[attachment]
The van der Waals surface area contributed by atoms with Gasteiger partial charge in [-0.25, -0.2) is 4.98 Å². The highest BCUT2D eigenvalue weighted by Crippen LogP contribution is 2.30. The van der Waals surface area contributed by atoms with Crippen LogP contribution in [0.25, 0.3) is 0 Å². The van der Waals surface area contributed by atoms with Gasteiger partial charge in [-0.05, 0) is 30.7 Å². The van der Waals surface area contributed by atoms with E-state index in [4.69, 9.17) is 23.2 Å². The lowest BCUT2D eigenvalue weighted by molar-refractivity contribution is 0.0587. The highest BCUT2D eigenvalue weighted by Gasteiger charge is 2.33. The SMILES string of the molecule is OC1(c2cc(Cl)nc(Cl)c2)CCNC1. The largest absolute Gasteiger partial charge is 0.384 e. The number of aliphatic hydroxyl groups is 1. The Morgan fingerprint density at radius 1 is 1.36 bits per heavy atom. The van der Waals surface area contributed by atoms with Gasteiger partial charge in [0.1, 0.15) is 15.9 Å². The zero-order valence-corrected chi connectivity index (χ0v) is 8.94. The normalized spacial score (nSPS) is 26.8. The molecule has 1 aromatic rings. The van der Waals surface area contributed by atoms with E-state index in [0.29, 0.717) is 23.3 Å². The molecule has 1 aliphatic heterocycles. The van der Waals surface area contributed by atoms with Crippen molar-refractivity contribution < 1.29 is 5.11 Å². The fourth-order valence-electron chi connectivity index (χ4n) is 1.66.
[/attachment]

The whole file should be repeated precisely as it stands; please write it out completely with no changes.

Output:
The van der Waals surface area contributed by atoms with Gasteiger partial charge in [-0.25, -0.2) is 4.98 Å². The highest BCUT2D eigenvalue weighted by Crippen LogP contribution is 2.30. The van der Waals surface area contributed by atoms with Crippen LogP contribution in [0.25, 0.3) is 0 Å². The van der Waals surface area contributed by atoms with Gasteiger partial charge in [-0.05, 0) is 30.7 Å². The van der Waals surface area contributed by atoms with E-state index in [4.69, 9.17) is 23.2 Å². The lowest BCUT2D eigenvalue weighted by molar-refractivity contribution is 0.0587. The highest BCUT2D eigenvalue weighted by Gasteiger charge is 2.33. The SMILES string of the molecule is OC1(c2cc(Cl)nc(Cl)c2)CCNC1. The largest absolute Gasteiger partial charge is 0.384 e. The number of aliphatic hydroxyl groups is 1. The Morgan fingerprint density at radius 1 is 1.36 bits per heavy atom. The van der Waals surface area contributed by atoms with Gasteiger partial charge in [0.1, 0.15) is 15.9 Å². The zero-order valence-corrected chi connectivity index (χ0v) is 8.94. The normalized spacial score (nSPS) is 26.8. The molecule has 1 aromatic rings. The van der Waals surface area contributed by atoms with E-state index in [0.29, 0.717) is 23.3 Å². The molecule has 1 aliphatic heterocycles. The van der Waals surface area contributed by atoms with Crippen molar-refractivity contribution < 1.29 is 5.11 Å². The fourth-order valence-electron chi connectivity index (χ4n) is 1.66.